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Cultures and Identities

Belonging and community on all scales from the local to the transnational 

Examples of Research Activities

Research on transnational media cultures explores the influence of global media industries and trends in media representations, identities and media consumption on diasporic communities and within transnational comparative contexts. We also examine transnational media history and investigate transnational shifts in the mediation of ethnicity, gender, and human rights. 

Research by Shakuntala Banaji| has examined the way audiences of Hindi films in Europe appropriate media content, the way class informs the mediated experience of young people in India, and audience responses to themes of violence or xenophobia in media content.

Nick Couldry  led from January 2010 to June 2013, while at Goldsmiths, the Storycircle| research project within the UK Digital Economy programme as part of the FIRM consortium|. This project investigated the relationship between digital infrastructures and narrative exchange across five streams of action research (with two schools/colleges, a community club, a community reporters organization and a local tenants association, based in the North West of England). From these projects, a number of publications are being prepared on the use of digital platforms in supporting new forms of recognition and voice within communities and organizations.

Myria Georgiou’s |project,Media & Citizenship: Transnational Television Cultures Reshaping Political Identities in the European Union,|[RM2]   funded by the EU, is a large scale comparative project which focused on Arab audiences of transnational television across three European capital cities. The project explored the relation between political and cultural identities and media consumption among the diverse Arabic communities in Europe. 

Bingchun Meng |has investigated the Super Girl phenomenon in China as a media spectacle showing how the strategies employed by media producers mediate between state, market and spectators maintaining myths and naturalising, rather than challenging, existing  power structures.

Wendy Willems’ |research focuses on popular culture, performance and politics in Africa. She has examined, for example, the way audience agency was imagined in colonial Rhodesia and how this compares with contemporary post-colonial Zimbabwe, emphasising media strategies aimed at both producing loyal citizens and entertaining subjects. In 2013 she completed a project on ‘ICT Policy and New Media Cultures in Southern Africa’ examining the political implications of mobile phone use during the 2011 elections in Zambia, funded by the Open Society Initiative for Southern Africa.

We give particular attention to changing performances of trans-national solidarity in Western popular culture through research on media representations of distant others in television news, NGO appeals, Hollywood celebrities and global concerts. These have been celebrated historically as among the most powerful ways that the plight of vulnerable others becomes a trans-national cause for emotion and action.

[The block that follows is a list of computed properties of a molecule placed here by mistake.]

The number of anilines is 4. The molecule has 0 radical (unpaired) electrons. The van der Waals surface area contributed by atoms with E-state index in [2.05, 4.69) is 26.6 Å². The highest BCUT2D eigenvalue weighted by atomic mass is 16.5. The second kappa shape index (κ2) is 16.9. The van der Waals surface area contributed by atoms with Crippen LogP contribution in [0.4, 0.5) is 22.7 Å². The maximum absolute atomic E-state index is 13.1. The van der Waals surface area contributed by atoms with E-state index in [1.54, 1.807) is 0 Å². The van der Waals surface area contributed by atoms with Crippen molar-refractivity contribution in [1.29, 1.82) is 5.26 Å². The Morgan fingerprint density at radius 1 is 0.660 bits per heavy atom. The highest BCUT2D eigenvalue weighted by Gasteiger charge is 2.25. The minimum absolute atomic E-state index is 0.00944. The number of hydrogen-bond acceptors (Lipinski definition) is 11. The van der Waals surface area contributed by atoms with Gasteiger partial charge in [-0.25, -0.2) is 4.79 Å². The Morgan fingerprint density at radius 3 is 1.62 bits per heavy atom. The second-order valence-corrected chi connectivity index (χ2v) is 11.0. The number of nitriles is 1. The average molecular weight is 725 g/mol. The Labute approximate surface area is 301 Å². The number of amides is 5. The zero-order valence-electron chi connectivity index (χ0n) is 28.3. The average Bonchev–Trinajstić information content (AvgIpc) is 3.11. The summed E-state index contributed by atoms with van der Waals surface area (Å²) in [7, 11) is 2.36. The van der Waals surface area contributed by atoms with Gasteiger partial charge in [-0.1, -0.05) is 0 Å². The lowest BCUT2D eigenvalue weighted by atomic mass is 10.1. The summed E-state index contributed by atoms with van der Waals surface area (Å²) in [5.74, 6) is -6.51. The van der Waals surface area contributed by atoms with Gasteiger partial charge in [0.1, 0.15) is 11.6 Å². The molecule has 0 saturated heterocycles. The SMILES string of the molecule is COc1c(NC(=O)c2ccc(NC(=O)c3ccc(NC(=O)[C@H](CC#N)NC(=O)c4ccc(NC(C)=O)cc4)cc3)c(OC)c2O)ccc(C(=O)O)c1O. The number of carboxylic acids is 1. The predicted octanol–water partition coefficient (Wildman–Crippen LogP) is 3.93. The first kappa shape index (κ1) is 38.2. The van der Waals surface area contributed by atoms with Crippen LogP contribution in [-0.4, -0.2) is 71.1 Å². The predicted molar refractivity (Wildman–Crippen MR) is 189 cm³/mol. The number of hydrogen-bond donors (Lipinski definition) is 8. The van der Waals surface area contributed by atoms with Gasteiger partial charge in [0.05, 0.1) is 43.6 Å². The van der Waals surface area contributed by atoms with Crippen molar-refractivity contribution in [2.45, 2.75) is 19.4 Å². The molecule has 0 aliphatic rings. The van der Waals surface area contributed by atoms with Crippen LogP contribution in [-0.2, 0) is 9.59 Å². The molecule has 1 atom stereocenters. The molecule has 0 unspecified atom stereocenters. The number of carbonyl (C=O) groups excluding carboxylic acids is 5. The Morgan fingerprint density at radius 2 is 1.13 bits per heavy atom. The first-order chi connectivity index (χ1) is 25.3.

Shani Orgad’s|  research on the global imagination of suffering has emphasising complex understandings of ‘proper distance’ and humanitarian action. The Mediated Humanitarian Knowledge|  project is investigating humanitarian communication and the way NGOs communication their messages and the British public’s responses.

Lilie Chouliaraki’s|research has emphasised the theatricality of humanitarian representations in the media, the complex relations between witnessing, morality and action, and the need to move beyond a politics of pity. Her work has focused on the institutional, political and technological transformations in the mediation of vulnerability, raising crucial questions about the significance of changes in the ways solidarity is justified and enacted across time, and with a focus on liberal ethics and the spectacle of war.

Terhi Rantanen’s|research has tackled the problematic way in which the media frame economic and political problems in time of crisis and how this is associated with our understanding of nationalism and global risk and trust. She has examined how comparative media research can be approached methodologically in the face of a changing global media landscapes and local cultures. Her collaborative project  Media and Democracy in Central and Eastern Europe|, funded by the ERC, is a four-year project exploring the often troublesome and poorly understood relationship between democracy and the media in Central and Eastern Europe, and the findings should be more broadly applicable to consolidating democracies worldwide. This research focuses on the quality of the media asking what kind of democracy is necessary for the media to perform its statutory function?

Ofra Koffman’s |research looked at how development policy effort to empower girls in the global South is being communicated to girls in the global North. The research interrogated the notion of transnational solidarity that was being propagated as part of the invitation to Northern girls to become active supporters of their distant ‘sisters’.


We participate in national and international networks including: the Aftermath Project| (led by Manuel Castells, João Caraça and Gustavo Cardoso and sponsored by the Gulbenkian Foundation) and the EU-funded COST Action Transforming Audiences, Transforming Societies|, to which we contribute with research and publications on media, migration and diaspora.

Selected publications|